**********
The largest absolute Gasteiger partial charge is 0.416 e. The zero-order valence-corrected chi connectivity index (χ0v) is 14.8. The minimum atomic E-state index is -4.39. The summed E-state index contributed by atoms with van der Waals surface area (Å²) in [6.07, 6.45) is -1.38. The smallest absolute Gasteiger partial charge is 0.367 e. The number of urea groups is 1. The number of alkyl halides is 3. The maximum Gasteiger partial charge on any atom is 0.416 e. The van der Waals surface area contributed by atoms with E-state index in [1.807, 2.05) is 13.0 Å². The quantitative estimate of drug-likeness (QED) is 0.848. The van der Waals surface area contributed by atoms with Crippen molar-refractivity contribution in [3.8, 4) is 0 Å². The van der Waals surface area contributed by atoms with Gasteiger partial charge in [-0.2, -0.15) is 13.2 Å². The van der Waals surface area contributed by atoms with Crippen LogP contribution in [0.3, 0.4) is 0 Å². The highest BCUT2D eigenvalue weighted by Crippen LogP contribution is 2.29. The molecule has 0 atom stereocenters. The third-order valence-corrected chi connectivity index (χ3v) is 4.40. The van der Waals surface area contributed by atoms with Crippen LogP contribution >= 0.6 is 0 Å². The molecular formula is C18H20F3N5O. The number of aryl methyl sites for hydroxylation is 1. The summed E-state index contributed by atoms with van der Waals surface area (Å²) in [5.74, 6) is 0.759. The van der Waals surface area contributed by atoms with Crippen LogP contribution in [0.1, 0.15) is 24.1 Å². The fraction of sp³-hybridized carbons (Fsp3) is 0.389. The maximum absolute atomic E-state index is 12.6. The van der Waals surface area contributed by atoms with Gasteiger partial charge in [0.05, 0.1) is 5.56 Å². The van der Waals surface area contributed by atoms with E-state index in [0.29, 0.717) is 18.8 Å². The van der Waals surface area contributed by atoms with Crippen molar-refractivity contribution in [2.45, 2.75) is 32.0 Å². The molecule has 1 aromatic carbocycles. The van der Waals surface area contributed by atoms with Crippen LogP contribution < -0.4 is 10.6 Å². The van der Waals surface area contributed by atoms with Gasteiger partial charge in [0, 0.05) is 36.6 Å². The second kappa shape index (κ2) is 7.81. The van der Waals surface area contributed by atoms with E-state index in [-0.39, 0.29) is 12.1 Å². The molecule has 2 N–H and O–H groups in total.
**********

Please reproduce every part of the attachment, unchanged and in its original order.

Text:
The largest absolute Gasteiger partial charge is 0.416 e. The zero-order valence-corrected chi connectivity index (χ0v) is 14.8. The minimum atomic E-state index is -4.39. The summed E-state index contributed by atoms with van der Waals surface area (Å²) in [6.07, 6.45) is -1.38. The smallest absolute Gasteiger partial charge is 0.367 e. The number of urea groups is 1. The number of alkyl halides is 3. The maximum Gasteiger partial charge on any atom is 0.416 e. The van der Waals surface area contributed by atoms with E-state index in [1.807, 2.05) is 13.0 Å². The quantitative estimate of drug-likeness (QED) is 0.848. The van der Waals surface area contributed by atoms with Crippen molar-refractivity contribution in [3.8, 4) is 0 Å². The van der Waals surface area contributed by atoms with Gasteiger partial charge in [-0.2, -0.15) is 13.2 Å². The van der Waals surface area contributed by atoms with Crippen LogP contribution in [0.3, 0.4) is 0 Å². The highest BCUT2D eigenvalue weighted by Crippen LogP contribution is 2.29. The molecule has 0 atom stereocenters. The third-order valence-corrected chi connectivity index (χ3v) is 4.40. The van der Waals surface area contributed by atoms with Crippen LogP contribution >= 0.6 is 0 Å². The molecular formula is C18H20F3N5O. The number of aryl methyl sites for hydroxylation is 1. The summed E-state index contributed by atoms with van der Waals surface area (Å²) in [5.74, 6) is 0.759. The van der Waals surface area contributed by atoms with Crippen LogP contribution in [0.1, 0.15) is 24.1 Å². The fraction of sp³-hybridized carbons (Fsp3) is 0.389. The maximum absolute atomic E-state index is 12.6. The van der Waals surface area contributed by atoms with Gasteiger partial charge in [0.05, 0.1) is 5.56 Å². The van der Waals surface area contributed by atoms with E-state index in [0.29, 0.717) is 18.8 Å². The van der Waals surface area contributed by atoms with Crippen molar-refractivity contribution in [2.45, 2.75) is 32.0 Å². The molecule has 1 aromatic carbocycles. The van der Waals surface area contributed by atoms with Crippen LogP contribution < -0.4 is 10.6 Å². The van der Waals surface area contributed by atoms with Gasteiger partial charge in [0, 0.05) is 36.6 Å². The second kappa shape index (κ2) is 7.81. The van der Waals surface area contributed by atoms with E-state index in [-0.39, 0.29) is 12.1 Å². The molecule has 2 N–H and O–H groups in total.